The parallels with the challenges for modern Israel are striking, for Solomon, like modern Israel, was essentially confronting “non-state actors.” For Haddad the Edomite, an indigenous resident stripped of his territory, one might substitute Hamas or Islamic Jihad; for Rezon the Syrian, one might substitute Hizballah. As with modern Israel, neither threat to Solomon’s state was existential. Solomon was prepared to tolerate some level of violence in his more remote territories as long as he could preserve the peace in Judah and avoid entanglements with major foreign powers. That was not the case for those who ruled after him, whether in Judah or in Israel. Few of Solomon’s successors avoided major conflicts with other states. Modern Israel, likewise, cannot now and probably will not in the future be able to avoid conflict with states, whether with Iran or with some as yet unforeseen threat.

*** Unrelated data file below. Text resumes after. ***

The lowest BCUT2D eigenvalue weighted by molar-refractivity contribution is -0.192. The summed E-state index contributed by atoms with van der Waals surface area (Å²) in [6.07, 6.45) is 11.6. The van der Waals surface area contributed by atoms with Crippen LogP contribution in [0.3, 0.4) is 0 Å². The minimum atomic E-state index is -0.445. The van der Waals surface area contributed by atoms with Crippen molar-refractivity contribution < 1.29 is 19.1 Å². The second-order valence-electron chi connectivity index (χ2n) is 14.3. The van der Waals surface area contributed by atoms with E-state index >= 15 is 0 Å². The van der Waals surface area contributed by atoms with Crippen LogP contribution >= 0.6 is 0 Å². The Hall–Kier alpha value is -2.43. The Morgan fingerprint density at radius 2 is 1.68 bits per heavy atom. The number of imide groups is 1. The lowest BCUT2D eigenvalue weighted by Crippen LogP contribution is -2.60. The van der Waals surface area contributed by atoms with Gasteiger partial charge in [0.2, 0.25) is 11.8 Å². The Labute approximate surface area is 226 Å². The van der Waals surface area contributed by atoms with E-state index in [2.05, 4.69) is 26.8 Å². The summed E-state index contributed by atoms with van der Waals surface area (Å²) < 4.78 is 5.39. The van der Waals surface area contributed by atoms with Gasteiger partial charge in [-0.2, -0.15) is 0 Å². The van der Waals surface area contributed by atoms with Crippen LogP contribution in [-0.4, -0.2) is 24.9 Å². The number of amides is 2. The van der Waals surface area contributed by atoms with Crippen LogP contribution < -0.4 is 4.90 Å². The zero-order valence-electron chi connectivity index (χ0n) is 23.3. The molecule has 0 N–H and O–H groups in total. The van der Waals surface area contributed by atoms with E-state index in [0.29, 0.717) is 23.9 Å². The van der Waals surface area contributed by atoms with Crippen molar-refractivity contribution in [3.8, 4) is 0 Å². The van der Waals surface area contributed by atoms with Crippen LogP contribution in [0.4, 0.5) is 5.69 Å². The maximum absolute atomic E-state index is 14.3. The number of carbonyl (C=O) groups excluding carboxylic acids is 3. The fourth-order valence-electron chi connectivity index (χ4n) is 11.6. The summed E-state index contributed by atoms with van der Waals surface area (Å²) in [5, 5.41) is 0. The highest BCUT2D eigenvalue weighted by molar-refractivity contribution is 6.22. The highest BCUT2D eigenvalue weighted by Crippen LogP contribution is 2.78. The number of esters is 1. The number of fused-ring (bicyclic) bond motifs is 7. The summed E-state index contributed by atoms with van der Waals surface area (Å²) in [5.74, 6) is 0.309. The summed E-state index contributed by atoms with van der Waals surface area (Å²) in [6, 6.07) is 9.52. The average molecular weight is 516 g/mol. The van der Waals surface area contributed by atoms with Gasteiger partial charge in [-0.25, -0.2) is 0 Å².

Dov S. Zakheim, “The Geopolitics of Scripture,” The American Interest (July/August 2012), 11.

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